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Prairie Lily Breeders:

Herbert Sunley, Saskatoon, SK

 Bruno Bear Hugs Lilies

NALS Yearbook 1994

Everyone asks me about ‘Bold Knight. I don't blame them. It is a fine natural tetraploid with red outfacing blooms. I will start by telling about ‘Bold Knight’ and let that lead into my attraction to the genus. Oh yes, my nickname is Bruno and sometimes that includes, ‘Bruno the Bear’. This name was given to me once by a nurse in good fun and has been adopted by some of my friends for the humor value. Now, back to ‘Bold Knight’.

Early in April of 1969, I decided to go visit Percy Wright. I wanted one or two roses for the south side of my backyard. I was pleased that Percy had little trouble digging up ‘Blanche de Coubert’ and ‘Ruth’, the two roses I purchased. These were bagged and we sat down on Percy's back stoop to enjoy the sun and talk about lilies.

We were comparing notes about the lack of success in making certain crosses the summer before when Percy asked me if I would like some lily seed. "I wouldn't mind having some, if you have plenty to spare", I said, thinking about the lack of seed that we had just been talking about. Oh, he said, "I must tell you that it is old seed, some of which I harvested in 1961. It is sitting on the windowsill of the bedroom right above our heads. Do you still want it?"

I said that I would give it a try even if it was old and Percy returned with several packets of his own seed. Most details were clear, but one packet had faded, illegible writing. I dubbed that package, “UNYI”, dutifully planted those seeds and was rewarded with two UNYI lilies. One eventually became ‘Bold Knight’. It was registered in 1971. In 1969, I harvested 269 bulbs and bulblets of ‘Bold Knight’ and it was thereafter offered for sale by Art Delahey of Riverside Gardens. It became fairly popular and I tried to breed with it. It didn't seem to set seed. At our 1984 NALS show, which our Regional CPLS hosted in Saskatoon, David Schultz told me that 'Bold Knight' was a tetraploid. Was I shocked, as I had been trying unsuccessfully to induce a tetraploid with colchicine. Here all the while, I had a natural one under my nose!

Now as requested by your editor, I will tell you how lilies came into my life. About 1960 or 1961, I found bulbs of L. henryi and L. auratum at Early's Seed and Feed on Avenue A (now, Idyllwild Drive) in among the spring bulbs. I was hoping to find lily seed. I did not know about the North American Lily Society at that time. I remember having heard and read about L. regale; and it was the only trumpet lily I even had skimpy knowledge about. I had hoped to find a bulb of L.  elegans or L. hollandicum (whose names I did not know) but which I had seen in many city gardens. I had to settle for L. henryi and L. auratum. These two bulbs were expensive to me then and cost all of $1.50 each and had been shipped from Holland. They probably looked good to me at the time, but now I would certainly consider them to be in bad shape.

Into the ground they went, by the rose bushes in the front yard. They both struggled up in their weakened condition and bloomed and Bruno the Bear was very pleased. He promptly decided to cross the two sets of blooms. I do not have to tell you the results. They were crossed in late August when it was cool. The plants were weak. I couldn't have picked a pair of more unlikely lilies to try crossing.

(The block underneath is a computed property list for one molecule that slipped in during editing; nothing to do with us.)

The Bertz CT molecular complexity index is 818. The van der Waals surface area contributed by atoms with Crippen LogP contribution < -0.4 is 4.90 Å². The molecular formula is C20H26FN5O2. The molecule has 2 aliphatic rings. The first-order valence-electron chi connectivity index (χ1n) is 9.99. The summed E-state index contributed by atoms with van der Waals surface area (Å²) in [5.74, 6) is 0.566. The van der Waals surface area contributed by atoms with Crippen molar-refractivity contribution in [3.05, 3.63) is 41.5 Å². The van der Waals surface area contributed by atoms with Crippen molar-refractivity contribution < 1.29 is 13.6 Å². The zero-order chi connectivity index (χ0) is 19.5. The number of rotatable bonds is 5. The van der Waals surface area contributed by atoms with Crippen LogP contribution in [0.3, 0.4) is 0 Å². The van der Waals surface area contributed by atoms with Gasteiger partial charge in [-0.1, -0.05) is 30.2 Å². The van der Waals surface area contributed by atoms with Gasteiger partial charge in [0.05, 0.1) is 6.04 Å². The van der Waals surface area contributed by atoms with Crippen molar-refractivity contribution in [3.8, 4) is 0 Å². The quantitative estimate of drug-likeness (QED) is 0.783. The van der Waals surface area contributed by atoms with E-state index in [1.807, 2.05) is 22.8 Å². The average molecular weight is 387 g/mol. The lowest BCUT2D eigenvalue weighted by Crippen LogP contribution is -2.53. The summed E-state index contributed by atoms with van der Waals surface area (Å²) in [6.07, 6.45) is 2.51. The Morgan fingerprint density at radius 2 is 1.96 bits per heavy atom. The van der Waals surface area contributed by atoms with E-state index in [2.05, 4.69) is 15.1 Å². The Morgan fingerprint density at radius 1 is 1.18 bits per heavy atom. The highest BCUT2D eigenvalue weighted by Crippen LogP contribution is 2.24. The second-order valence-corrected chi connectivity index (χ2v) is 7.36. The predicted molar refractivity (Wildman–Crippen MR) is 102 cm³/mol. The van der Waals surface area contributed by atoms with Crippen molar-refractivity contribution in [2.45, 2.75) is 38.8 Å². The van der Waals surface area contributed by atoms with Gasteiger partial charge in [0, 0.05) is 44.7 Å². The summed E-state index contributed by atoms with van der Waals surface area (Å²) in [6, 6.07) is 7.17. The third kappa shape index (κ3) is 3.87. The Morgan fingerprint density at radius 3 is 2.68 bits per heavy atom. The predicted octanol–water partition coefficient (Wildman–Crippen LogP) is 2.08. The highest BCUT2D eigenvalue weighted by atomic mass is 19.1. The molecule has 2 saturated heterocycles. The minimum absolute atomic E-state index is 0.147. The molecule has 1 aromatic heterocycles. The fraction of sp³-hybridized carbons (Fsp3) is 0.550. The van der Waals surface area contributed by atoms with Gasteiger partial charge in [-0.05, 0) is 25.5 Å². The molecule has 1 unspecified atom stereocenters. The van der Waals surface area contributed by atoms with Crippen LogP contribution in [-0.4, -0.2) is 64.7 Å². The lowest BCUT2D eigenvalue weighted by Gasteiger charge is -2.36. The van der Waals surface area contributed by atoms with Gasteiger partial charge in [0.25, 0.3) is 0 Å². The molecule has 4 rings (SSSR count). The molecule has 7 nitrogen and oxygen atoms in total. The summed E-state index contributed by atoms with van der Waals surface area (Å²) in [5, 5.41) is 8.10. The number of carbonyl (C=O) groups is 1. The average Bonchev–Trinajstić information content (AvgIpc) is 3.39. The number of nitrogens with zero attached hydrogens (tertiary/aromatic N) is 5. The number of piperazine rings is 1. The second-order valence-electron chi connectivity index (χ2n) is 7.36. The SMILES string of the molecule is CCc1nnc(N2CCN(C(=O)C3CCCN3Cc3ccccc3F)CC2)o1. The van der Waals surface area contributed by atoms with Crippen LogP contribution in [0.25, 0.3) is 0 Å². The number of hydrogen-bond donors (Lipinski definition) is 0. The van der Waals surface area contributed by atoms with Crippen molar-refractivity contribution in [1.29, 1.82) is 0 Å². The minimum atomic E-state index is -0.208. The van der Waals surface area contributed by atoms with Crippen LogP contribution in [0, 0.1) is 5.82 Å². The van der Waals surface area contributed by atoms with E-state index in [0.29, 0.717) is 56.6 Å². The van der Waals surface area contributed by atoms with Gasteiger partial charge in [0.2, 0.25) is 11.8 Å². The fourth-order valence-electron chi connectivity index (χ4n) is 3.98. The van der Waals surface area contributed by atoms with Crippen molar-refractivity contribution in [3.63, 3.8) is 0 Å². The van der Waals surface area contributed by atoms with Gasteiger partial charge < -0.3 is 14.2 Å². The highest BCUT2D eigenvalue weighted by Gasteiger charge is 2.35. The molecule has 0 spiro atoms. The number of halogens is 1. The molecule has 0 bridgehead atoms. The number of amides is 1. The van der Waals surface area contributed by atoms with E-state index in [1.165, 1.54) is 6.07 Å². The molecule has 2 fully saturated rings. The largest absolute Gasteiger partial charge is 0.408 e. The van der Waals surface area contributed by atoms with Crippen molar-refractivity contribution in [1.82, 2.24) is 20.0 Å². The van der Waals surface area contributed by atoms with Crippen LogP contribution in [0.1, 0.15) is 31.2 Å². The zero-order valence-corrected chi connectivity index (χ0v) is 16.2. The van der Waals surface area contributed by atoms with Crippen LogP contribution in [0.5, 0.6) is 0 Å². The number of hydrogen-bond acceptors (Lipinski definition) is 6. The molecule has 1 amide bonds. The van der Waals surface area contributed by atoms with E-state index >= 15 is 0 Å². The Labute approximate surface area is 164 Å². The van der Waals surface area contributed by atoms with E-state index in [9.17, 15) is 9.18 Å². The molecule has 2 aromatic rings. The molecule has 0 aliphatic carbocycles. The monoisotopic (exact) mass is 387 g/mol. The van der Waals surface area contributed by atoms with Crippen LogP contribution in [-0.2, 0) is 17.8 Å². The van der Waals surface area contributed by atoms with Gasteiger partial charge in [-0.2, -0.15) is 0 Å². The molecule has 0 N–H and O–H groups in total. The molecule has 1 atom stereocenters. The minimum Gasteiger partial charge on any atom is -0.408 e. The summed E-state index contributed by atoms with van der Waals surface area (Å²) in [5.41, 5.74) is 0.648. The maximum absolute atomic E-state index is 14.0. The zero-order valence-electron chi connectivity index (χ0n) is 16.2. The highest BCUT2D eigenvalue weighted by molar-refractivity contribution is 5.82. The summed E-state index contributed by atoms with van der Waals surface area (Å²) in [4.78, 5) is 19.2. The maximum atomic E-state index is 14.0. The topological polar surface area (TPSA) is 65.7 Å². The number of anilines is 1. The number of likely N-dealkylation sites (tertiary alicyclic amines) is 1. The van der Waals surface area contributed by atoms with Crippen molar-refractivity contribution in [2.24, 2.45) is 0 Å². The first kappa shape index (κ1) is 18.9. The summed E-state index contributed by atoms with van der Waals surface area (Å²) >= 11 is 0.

A disappointed Bear looked at the shriveled pods and said, "Bruno, what did you do wrong?"

Next spring, the L. henryi came up strong and the weakened L. auratum came up late in 1961, but not at all in 1962. The irony of the whole situation was the fact that the University of Saskatchewan in Saskatoon, which I had attended in the late 1940s had the world recognized hybridizer, Dr. Cecil E Patterson, on its faculty, in the Horticulture Department. Moreover, by 1962, I still had not heard of him. Fortunately, my next-door neighbor was more fully informed than I. His name was Jim Hovell, a stationary engineer at the U of S Power House. In about July of 1963, he proudly pointed to his ‘Apricot Glow’ and asked me what I thought about it. I was fascinated by that gorgeous lily and pumped him daily for information and also about where I could get a bulb. Jim told me all about Dr. Patterson and his acres of lilies. In my mind, I still did not visualize that Dr. Patterson had acres of different colors and types of lilies. I only expected a few different orange ones in large clumps.

It wasn't until 1964, that I learned that the U. of S. was selling about 20 different lily cultivars. That very fall, I met Laura Patterson, the widow of Dr. Cecil Patterson. She kindly acquainted me with the many hundreds of different seedlings her husband had bred in his home garden in the evenings. Laura gave me good advice on the breeding of lilies, and supplied me with breeding stock at extremely reasonable prices, until she sold her home to the Oblate Fathers. Then, Friar M. Doll became a good friend and we spent many hours together over lilies. Also, in the autumn of 1964, Dr. S. Nelson, who was head of the U of S. Horticulture Department advised me that Bert Porter of Parkside, Saskatchewan and Dr. Frank Skinner of Dropmore, Manitoba, were two nurserymen growing lilies for sale. I wrote for a catalogue from each of them in the fall of 1964. I never looked back after that, so that by 1966, I had over 200 cultivars and several hundred of my own seedlings under trial. I also had about 50 different lilies from John Barber of Elfros, Saskatchewan.

By 1967 and most years afterward, Bruno could be found in the lily patch, early in the morning, during noon hour, and in the evening up to dark from July to November. Of course, being a Bear, I hibernated during the winter and dreamed of the summer and lilies.